Table 1

Stakeholders interviewed

Data collection

Data were gathered in January 2023 from two primary sources, including (1) documents review, which included a comprehensive review of government reports, policy documents and relevant literature to identify key political and economic factors shaping TB care and treatment, (2) Key informant interviews where semistructured interview guide was designed guided by the PEA framework23 to capture information related to interaction (between power, institutions and actors) between political interests and power dynamics that shape interventions around gendered TB and opportunities and pathways for more significant impact in reducing the number of people affected by TB in the country. The semistructured interview guide (online supplemental file 1) had a mix of open-ended and closed-ended questions. Interview participants were recruited and followed up using email and telephone. All the interviews were conducted virtually using Microsoft Teams. All the interviews were audiorecorded and transcribed after obtaining written informed consent. The interview transcripts were anonymised and stored in a password-protected file accessible only to the project team.

Data analysis

Data from the qualitative interviews were analysed using a combination of inductive and deductive approaches using the framework thematic approach.29 30 The approach included developing themes inductively from the experiences and views of study participants and deductively from the PEA framework’s constructs and concepts. The study team had regular meetings to review the identified themes and discuss cases. We resolved any disagreements by consulting a third reviewer. Using Dedoose software,31 two members coded each transcript independently producing coding reports for joint review through a series of meetings. The codes were then mapped onto the domains from the applied PEA analysis framework23 while identifying emerging themes and subthemes.

Patient and public involvement

It was not appropriate or possible to involve the public or patients in the design, conduct or reporting as the study was neither on public involvement in research nor clinical research involving patients.


Contextual and structural issues

Gender concerns related to TB care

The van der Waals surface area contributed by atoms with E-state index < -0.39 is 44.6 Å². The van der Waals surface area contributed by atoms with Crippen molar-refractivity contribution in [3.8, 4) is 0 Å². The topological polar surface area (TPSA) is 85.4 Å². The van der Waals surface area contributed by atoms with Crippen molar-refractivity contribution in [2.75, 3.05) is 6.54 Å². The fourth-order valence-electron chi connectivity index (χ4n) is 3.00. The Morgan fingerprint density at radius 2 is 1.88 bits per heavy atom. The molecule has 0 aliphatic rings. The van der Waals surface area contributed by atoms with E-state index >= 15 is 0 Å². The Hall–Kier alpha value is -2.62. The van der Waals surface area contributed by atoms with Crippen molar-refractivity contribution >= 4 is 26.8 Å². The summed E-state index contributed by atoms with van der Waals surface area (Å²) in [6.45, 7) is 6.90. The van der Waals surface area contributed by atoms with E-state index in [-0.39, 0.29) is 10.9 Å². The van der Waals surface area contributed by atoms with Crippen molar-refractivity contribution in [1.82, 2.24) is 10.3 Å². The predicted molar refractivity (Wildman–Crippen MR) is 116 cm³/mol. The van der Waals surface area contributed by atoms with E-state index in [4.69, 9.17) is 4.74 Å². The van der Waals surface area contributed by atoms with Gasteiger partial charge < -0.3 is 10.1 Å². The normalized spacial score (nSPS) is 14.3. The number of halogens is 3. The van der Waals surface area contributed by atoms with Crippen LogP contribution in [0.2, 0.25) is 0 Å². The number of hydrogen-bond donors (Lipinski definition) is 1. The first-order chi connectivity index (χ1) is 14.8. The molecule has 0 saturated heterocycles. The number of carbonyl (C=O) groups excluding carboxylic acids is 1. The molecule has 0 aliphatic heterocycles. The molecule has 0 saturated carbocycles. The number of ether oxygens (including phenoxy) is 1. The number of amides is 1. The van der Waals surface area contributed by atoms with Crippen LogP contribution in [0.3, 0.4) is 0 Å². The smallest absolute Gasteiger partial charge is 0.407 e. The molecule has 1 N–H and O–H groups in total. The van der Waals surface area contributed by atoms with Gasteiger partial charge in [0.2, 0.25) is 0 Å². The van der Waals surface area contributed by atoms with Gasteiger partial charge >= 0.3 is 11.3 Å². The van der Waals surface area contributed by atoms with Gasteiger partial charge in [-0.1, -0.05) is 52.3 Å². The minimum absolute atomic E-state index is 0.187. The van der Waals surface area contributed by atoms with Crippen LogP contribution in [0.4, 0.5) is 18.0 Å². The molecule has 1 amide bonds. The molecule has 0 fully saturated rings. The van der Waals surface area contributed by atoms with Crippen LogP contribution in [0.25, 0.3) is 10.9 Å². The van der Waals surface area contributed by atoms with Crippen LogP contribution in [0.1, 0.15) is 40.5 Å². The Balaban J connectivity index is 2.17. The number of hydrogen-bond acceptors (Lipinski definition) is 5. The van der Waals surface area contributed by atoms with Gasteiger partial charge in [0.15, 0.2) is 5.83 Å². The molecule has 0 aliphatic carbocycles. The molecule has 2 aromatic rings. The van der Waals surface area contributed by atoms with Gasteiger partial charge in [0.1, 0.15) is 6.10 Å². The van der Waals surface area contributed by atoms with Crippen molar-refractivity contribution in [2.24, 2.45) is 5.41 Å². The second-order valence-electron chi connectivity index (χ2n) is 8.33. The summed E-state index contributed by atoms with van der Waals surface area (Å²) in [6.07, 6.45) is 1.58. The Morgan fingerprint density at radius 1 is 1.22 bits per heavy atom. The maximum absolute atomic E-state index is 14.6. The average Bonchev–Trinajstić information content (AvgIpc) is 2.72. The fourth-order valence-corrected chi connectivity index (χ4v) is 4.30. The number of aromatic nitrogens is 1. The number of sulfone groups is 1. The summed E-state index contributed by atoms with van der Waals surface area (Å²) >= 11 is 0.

Gender disparity in TB care

Men account for roughly twice the TB burden compared to females while displaying low health-seeking behaviors with the highest TB treatment interruptions.32–34 Further, men with a TB infection face unfavorable outcomes of TB deaths and treatment failure, possibly due to non-adherence to treatment.32 34 The qualitative inquiry reported on the concerns around limited, targeted interventions towards men, which in turn do not meet the needs of men, thereby influencing their overall access to TB services.

Most of the time, more men than women get tuberculosis, which is a problem. …. I agree that most women now are more empowered but they're leaving out men. (KII, TB Champion, 2022)

…, there are minimal interventions with TB in Kenya geared towards men. We don't focus on men regarding case finding, meeting their needs, and so on, which is quite unfortunate. (KII, Development Partner, 2022)

Call for action: Make use of the gender-disaggregated data to inform gendered TB interventions/approaches

Investments in male-friendly diagnostic and screening services

Kimani et al recommended that actors actively target men with systematic TB screening and diagnostic services to ensure early diagnosis and interrupt transmission.35 The recommendation aligns with the majority of the key informant responses, where participants emphasised the need to invest in male-friendly diagnostic and screening services to reduce undiagnosed TB.

The social workplace and networks of TB stakeholders are increasingly being taken into consideration rather than visiting men at their homes. (KII, TB Coordinator, 2022)

Since men are more likely to be affected than women, we usually focus on places where men gather, such as social places.(KII, Development Partner, 2022)

Focusing on men gathering places as potential intervention spaces is important if we are to reduce the burden of TB and achieve the End TB targets. (KII, MoH,2022)

Call for action: Invest in male-friendly diagnostic and screening services

Health infrastructure

In Kenya, broad TB diagnostic tests exist in urban compared with rural settings, thereby higher costs in the health facilities in urban areas.33 36 37 Further, the public healthcare system is overworked and has very long waiting times, limiting access to the impoverished population that would otherwise seek care in these facilities.38 Additionally, there are reported logistical issues around access to TB services where the health facilities are in far-off areas.37 Therefore, there is a need to decentralise treatments offering TB services.39 Overall, the high TB treatment costs are attributed to various factors, such as laboratory costs, drug prices, nutritional support and hospitalisation costs.36 The participants from the qualitative finding echoed the need to make TB services more accessible by equipping more hospitals with the necessary resources and offering flexible times to meet the needs of patients beyond the 8:00–17:00 hours working hours. These efforts would essentially expand TB services to men who are casual labourers who work during the day.